Inspiring Mummy: Annaliese Horton
Meet Annaliese Horton, Mum of three and running her own thriving Pilates business.
Tell us about yourself:
My name is Annaliese Horton. I am currently 39, when I reached 40 I told my kids your age starts to reverse (I didn’t think about getting into the minuses…luckily neither have they.)
Tell us about your family set up:
I have three children - Josie, 13, Annabel, 9 and Freddie, 3 and a husband, David.
Do you work or stay at home? How does that work for you? How do you feel about those decisions and choices? Has what you do greatly changed since you’ve had a family? In what ways?
I run a Pilates studio with my sister. Ever since I started to build my business ten years ago I have moulded it around my growing family. Initially I just had a two year old so the majority of my work took place in the evening when she was in bed and my husband home from work. It wasn’t easy. I was essentially a full time Mum with a part time job. Two more children later and I now work during the hours when my son is a pre-school and just two evenings. My day starts at 6.22am (those two extra minutes are very important!) and often doesn’t finish until very late, yawn. We opened our studio a year ago and I am now finally getting into a groove, the admin is horrendous and I could do it every night if I wanted (errr no!) so it is important that I limit the time I sit at the laptop answering emails so that I can have some downtime and speak to my husband! I recently lost email access on my phone and I am thinking of not rectifying this as constantly checking emails makes me feel continually busy, they can wait, it’s not life or death stuff I do. I really don’t want to be that mother at toddler group replying to work stuff while their child undresses themselves unnoticed or feeds playdough to a small baby. The decision to grow my business with my family has been both absolutely perfect at times and crushingly tiring at others. It may have been better for my children than it has been for me (isn’t that always the way for Mums?). I went back to work in what is a very physical job nine weeks after having my second and third babies. I don’t say this with pride or a sense of heroism. I am self-employed, if I don’t work I don’t earn. Simple as that. The reality of this was that I returned home straight to the 10 pm feed with giant DDD bazooingers. With my third child I taught two morning classes, cycled home, fed him and returned to teach a third class of Mum and Babies…nurturing other Mums and carrying their babies around was ironic and at times heart-breaking…but I love my job, I never have a day that I don’t want to go to work and that is the difference. Doing what brings you joy makes things so much easier, I am lifted up by my work.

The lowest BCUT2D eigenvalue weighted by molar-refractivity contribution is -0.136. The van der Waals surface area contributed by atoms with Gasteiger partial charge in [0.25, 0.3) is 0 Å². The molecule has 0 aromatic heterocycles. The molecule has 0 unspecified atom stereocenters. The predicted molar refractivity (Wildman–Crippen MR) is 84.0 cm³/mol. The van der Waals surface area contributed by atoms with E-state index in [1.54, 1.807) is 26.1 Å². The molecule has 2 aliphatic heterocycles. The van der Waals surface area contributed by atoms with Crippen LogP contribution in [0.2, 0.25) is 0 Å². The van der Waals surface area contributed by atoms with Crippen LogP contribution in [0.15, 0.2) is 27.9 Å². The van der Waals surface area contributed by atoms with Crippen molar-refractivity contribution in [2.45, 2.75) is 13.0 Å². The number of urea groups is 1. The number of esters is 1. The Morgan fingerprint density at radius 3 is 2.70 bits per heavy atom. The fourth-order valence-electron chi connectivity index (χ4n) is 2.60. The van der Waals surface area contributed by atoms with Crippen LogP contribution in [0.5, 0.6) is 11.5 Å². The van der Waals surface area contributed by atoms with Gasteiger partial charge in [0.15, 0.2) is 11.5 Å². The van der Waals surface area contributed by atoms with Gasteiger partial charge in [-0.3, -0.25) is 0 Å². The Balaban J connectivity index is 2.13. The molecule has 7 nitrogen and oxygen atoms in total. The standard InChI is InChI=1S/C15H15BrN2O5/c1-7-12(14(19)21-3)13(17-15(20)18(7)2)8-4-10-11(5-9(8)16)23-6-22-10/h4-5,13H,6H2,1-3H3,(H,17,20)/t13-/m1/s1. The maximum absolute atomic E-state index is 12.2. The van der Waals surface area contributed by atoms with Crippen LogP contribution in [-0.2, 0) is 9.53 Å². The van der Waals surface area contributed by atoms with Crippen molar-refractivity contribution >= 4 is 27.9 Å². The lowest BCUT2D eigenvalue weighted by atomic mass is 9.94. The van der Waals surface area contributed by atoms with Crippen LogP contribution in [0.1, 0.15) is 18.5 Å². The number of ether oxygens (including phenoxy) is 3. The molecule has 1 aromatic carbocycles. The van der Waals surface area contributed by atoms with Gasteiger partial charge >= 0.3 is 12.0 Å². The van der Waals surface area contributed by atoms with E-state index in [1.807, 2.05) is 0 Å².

So much changes when you have children, the first child is the poor one you experiment on, by the time you get to the third you are just happy if you know where you left them all. Teamwork is so boringly important; we need training in it before parenthood. I wouldn’t have been able to even contemplate running my own business without a husband who can quite easily fill my shoes, cheerlead from the side-lines and make it possible for me to lie in once a week. Not many men can look after three kids, one just a few months old when their wife exits twice a week leaving him in abject chaos, yet my husband has. He puts three kids to bed and has done for years, he can deal with homework, find lost stuff in a flash, help with PowerPoints and entertain playdates. Quite frankly going to work is easy, it’s a holiday by comparison and we BOTH know because we share it all.
What are your day-to-day challenges as a mum?